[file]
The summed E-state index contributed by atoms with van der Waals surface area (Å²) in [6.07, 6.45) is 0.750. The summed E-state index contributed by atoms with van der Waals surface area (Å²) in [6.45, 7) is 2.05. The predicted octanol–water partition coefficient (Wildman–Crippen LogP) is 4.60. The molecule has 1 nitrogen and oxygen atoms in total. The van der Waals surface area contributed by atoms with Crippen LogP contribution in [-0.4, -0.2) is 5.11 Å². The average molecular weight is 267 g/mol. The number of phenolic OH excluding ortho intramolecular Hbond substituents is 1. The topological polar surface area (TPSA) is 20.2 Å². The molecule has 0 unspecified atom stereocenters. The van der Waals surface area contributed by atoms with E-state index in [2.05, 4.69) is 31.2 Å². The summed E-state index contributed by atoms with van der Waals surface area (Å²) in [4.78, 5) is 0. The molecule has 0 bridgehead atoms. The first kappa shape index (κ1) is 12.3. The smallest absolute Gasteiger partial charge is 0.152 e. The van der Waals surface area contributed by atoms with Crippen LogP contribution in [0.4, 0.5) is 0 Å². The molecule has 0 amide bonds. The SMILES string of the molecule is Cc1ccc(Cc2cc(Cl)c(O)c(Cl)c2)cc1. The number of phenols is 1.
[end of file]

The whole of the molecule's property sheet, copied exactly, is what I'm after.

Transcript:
The summed E-state index contributed by atoms with van der Waals surface area (Å²) in [6.07, 6.45) is 0.750. The summed E-state index contributed by atoms with van der Waals surface area (Å²) in [6.45, 7) is 2.05. The predicted octanol–water partition coefficient (Wildman–Crippen LogP) is 4.60. The molecule has 1 nitrogen and oxygen atoms in total. The van der Waals surface area contributed by atoms with Crippen LogP contribution in [-0.4, -0.2) is 5.11 Å². The average molecular weight is 267 g/mol. The number of phenolic OH excluding ortho intramolecular Hbond substituents is 1. The topological polar surface area (TPSA) is 20.2 Å². The molecule has 0 unspecified atom stereocenters. The van der Waals surface area contributed by atoms with E-state index in [2.05, 4.69) is 31.2 Å². The summed E-state index contributed by atoms with van der Waals surface area (Å²) in [4.78, 5) is 0. The molecule has 0 bridgehead atoms. The first kappa shape index (κ1) is 12.3. The smallest absolute Gasteiger partial charge is 0.152 e. The van der Waals surface area contributed by atoms with Crippen LogP contribution in [0.4, 0.5) is 0 Å². The molecule has 0 amide bonds. The SMILES string of the molecule is Cc1ccc(Cc2cc(Cl)c(O)c(Cl)c2)cc1. The number of phenols is 1.